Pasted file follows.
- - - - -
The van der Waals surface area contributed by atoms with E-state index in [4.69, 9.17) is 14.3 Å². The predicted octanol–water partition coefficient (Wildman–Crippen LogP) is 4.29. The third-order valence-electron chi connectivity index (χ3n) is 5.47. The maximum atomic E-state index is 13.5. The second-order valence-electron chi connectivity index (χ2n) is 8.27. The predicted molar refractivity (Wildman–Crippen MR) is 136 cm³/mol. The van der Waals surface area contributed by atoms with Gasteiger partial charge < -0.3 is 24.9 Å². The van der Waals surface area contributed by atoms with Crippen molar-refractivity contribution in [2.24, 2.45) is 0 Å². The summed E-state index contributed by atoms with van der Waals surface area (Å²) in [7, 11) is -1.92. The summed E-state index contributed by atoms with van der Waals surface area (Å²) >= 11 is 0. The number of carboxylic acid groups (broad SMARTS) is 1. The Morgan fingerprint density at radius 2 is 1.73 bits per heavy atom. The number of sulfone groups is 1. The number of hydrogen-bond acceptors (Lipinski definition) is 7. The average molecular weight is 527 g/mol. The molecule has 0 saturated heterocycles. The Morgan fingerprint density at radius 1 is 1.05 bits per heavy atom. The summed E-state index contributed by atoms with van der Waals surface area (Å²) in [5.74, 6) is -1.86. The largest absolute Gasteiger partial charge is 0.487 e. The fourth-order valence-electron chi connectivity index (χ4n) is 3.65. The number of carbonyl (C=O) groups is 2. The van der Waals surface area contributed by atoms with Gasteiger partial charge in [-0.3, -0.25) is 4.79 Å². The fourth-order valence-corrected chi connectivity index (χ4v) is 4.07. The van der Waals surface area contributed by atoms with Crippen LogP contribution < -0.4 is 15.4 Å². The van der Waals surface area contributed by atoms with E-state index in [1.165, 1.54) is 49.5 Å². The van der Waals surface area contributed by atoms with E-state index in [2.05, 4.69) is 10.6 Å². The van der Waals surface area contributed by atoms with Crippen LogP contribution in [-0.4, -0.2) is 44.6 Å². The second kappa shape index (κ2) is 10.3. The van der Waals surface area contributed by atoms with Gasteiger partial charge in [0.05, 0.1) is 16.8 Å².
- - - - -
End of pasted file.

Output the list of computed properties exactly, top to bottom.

The van der Waals surface area contributed by atoms with E-state index in [4.69, 9.17) is 14.3 Å². The predicted octanol–water partition coefficient (Wildman–Crippen LogP) is 4.29. The third-order valence-electron chi connectivity index (χ3n) is 5.47. The maximum atomic E-state index is 13.5. The second-order valence-electron chi connectivity index (χ2n) is 8.27. The predicted molar refractivity (Wildman–Crippen MR) is 136 cm³/mol. The van der Waals surface area contributed by atoms with Gasteiger partial charge < -0.3 is 24.9 Å². The van der Waals surface area contributed by atoms with Crippen molar-refractivity contribution in [2.24, 2.45) is 0 Å². The summed E-state index contributed by atoms with van der Waals surface area (Å²) in [7, 11) is -1.92. The summed E-state index contributed by atoms with van der Waals surface area (Å²) >= 11 is 0. The number of carboxylic acid groups (broad SMARTS) is 1. The Morgan fingerprint density at radius 2 is 1.73 bits per heavy atom. The number of sulfone groups is 1. The number of hydrogen-bond acceptors (Lipinski definition) is 7. The average molecular weight is 527 g/mol. The molecule has 0 saturated heterocycles. The Morgan fingerprint density at radius 1 is 1.05 bits per heavy atom. The summed E-state index contributed by atoms with van der Waals surface area (Å²) in [5.74, 6) is -1.86. The largest absolute Gasteiger partial charge is 0.487 e. The fourth-order valence-electron chi connectivity index (χ4n) is 3.65. The number of carbonyl (C=O) groups is 2. The van der Waals surface area contributed by atoms with Gasteiger partial charge in [-0.3, -0.25) is 4.79 Å². The fourth-order valence-corrected chi connectivity index (χ4v) is 4.07. The van der Waals surface area contributed by atoms with Crippen LogP contribution < -0.4 is 15.4 Å². The van der Waals surface area contributed by atoms with E-state index in [1.165, 1.54) is 49.5 Å². The van der Waals surface area contributed by atoms with E-state index in [2.05, 4.69) is 10.6 Å². The van der Waals surface area contributed by atoms with Crippen LogP contribution in [-0.4, -0.2) is 44.6 Å². The second kappa shape index (κ2) is 10.3. The van der Waals surface area contributed by atoms with Gasteiger partial charge in [0.05, 0.1) is 16.8 Å².